marketing folks. It's actually driven by what people say they want as
features in a particular product. . . .
How big a problem is this tension between convenience and security?
It's a big problem. What happens in most cases is that people want the ease
of use and the convenience, without having to go through the extra layers of
either adding additional passwords or doing something extra to get what they
want. They want to be able to do it anywhere, any time, on any device, and
that's always a challenge. Some people will look to circumvent that, because
they find it too much of a problem to take the extra 30 seconds or 15 seconds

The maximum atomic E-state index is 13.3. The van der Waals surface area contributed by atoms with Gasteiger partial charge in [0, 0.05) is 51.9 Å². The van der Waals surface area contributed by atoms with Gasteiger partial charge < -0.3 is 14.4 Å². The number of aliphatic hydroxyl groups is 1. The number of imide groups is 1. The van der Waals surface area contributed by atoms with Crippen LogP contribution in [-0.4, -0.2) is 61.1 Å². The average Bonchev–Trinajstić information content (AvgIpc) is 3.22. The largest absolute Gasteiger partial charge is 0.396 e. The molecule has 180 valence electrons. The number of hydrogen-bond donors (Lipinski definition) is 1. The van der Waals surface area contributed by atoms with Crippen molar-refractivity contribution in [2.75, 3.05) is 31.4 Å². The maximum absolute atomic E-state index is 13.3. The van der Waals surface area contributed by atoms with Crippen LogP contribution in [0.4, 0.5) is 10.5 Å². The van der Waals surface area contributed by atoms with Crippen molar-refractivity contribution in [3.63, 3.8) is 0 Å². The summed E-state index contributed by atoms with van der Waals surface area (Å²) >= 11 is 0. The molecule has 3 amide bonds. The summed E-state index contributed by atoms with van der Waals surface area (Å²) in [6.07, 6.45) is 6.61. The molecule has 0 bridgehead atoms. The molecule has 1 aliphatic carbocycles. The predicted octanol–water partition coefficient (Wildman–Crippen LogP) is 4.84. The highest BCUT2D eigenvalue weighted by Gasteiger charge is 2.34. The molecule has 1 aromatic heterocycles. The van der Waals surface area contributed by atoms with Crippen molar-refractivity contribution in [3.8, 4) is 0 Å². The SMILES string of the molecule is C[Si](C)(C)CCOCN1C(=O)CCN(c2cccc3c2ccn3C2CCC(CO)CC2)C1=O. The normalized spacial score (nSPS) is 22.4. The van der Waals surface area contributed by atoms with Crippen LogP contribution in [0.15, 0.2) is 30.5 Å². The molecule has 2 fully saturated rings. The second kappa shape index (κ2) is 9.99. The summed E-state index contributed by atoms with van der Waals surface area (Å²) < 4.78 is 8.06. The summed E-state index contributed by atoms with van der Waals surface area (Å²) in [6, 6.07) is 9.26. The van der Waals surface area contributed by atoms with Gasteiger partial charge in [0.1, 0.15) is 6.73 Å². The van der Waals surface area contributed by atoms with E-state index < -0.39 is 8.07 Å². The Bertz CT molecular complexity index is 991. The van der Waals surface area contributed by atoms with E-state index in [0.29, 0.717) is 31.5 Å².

to type in a password. So it's a real balance, and it's a real challenge.
Part of it we can we can deal with by having good policies that we enforce.
Lately, some of the new operating systems have electronic policies that require
people to have strong passwords or they don't get to log in.
Editorial Director of the Computer Security Institute (CSI), San Francisco, CA,
and author of Tangled Web: Tales of Digital Crime from the Shadows of
Cyberspace. (Que, 2000)
Not so long ago, when you wanted to talk about security of corporations, the
security of software, people like Microsoft would say, "We're not talking."
Now, not only are they talking, but they're telling us that they're really
doing something about it. How comforted can we be by the reassurances that
we're getting from them now?
Well, that's a loaded question. Windows NT came out a few years ago. It was
heralded as the secure operating system. And the hackers had a few good whacks
at that tree, and fruit started falling off it right away. And now there are